- Museum Accession No.: EA1999.45
- Catalogue No.: 10
- Object type: Jug
- Kiln/Location: Blue-glazed -with gold, silver and red enamel, Arita
- Period/Date: 1659-80
- Dimensions: H. 22.2 cm, D. 11.0 cm
- Provenance: Story Fund
- Description: Jug, with cylindrical upper neck and pinched spout. The narrow lower neck above a baluster-shaped body with wide foot. Traces of gold and silver on the body and two red enamel lines around the foot.
The shape derives from Western stoneware and occurs in many variations; see, for example, the blue-and-white, no. 17, and the coloured example, no. 55. Some examples of this shape bear armorials; see, e.g., Scheurleer, 1973a, no. 89, for a pair of such jugs with the arms of Van Outshoor, and that in the British Museum (BM 19184.108.40.206). Although this is not strictly blue-and-white and bears enamel decoration, it is included here for the sake of clarity, as it is more closely related to blue-and-white than to anything else. This decoration, with the underglaze blue wash (ruri), is found on several other shapes, including mugs, bottles and incense burners. Zacharias Wagenaer, Opperhoofd of the Dutch factory in Deshima, claims this decorative scheme as his own in a famous letter to the Governor General in Batavia on 10 December 1659, '... long before the arrival of our ships, I had contracted with a certain person for about 200 pieces after my own invention, to be made curiously, on a blue ground with silver tendril-work, in order to take them with me to Batavia as sample pieces for home. But seeing later on that all corners and shops were filled with them and that they were now as common as grass, I have taken less of them...' (NFJ 290; Volker, 1954, p. 136). What he did order was shipped from Japan to Batavia on the Hilversum on 4 November 1659, and from Batavia to Holland on I7 January 1660: 24 pint jugs, 30 mustard pots, 30 salt cellars, 10 inkpots, and 14 wine jugs (VOC 1230; Vialle, 1993, pp. 30, 31).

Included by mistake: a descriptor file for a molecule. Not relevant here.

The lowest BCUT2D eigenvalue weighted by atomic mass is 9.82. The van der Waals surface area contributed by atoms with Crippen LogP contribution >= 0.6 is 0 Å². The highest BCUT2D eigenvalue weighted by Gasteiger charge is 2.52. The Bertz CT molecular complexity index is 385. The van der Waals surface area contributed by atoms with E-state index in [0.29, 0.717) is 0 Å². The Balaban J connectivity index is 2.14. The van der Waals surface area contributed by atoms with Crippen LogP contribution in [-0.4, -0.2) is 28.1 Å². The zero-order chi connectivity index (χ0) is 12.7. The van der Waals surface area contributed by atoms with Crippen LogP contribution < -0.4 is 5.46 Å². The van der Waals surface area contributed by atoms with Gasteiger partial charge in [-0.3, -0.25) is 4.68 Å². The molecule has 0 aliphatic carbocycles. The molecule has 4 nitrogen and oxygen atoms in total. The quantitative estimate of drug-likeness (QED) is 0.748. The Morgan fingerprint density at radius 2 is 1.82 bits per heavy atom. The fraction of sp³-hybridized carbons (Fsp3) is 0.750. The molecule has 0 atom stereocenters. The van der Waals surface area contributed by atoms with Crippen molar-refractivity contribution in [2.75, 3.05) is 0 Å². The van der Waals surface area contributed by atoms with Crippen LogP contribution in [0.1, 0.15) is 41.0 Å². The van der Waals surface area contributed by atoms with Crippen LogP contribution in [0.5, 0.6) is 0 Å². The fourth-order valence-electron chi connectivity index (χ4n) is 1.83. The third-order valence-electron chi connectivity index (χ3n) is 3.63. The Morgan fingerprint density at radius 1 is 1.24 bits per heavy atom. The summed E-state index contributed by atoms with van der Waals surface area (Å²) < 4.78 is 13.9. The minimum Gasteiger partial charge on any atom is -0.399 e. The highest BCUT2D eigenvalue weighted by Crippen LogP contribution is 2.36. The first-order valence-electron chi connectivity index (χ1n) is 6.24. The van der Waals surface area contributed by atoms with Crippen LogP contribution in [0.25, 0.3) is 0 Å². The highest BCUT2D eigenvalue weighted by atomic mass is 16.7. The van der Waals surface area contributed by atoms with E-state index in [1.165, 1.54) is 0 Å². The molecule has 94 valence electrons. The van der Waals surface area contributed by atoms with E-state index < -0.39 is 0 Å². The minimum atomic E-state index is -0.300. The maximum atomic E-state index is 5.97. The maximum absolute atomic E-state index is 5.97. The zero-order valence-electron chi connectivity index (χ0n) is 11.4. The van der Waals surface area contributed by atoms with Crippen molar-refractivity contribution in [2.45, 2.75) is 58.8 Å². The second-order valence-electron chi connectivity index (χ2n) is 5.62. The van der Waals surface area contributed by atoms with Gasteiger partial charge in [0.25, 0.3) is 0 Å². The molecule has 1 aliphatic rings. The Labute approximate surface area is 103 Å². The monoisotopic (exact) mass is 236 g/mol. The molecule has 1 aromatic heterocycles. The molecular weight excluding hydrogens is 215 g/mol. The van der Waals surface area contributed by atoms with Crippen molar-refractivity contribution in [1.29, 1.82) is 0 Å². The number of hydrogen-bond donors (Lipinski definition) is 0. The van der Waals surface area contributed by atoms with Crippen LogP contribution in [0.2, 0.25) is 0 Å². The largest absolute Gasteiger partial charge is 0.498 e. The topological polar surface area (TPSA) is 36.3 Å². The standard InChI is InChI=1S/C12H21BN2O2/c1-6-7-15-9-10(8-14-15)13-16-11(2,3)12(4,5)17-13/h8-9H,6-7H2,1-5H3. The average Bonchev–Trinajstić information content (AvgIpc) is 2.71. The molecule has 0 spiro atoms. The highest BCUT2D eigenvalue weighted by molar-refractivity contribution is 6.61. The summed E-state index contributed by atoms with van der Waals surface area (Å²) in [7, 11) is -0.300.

- Similar Example:
- Illustrated: One of the larger and silver gilt mounted pair in the British Museum (BM 63A and B) is illustrated in the Porcelain Park catalogue, 1994, pl. 16.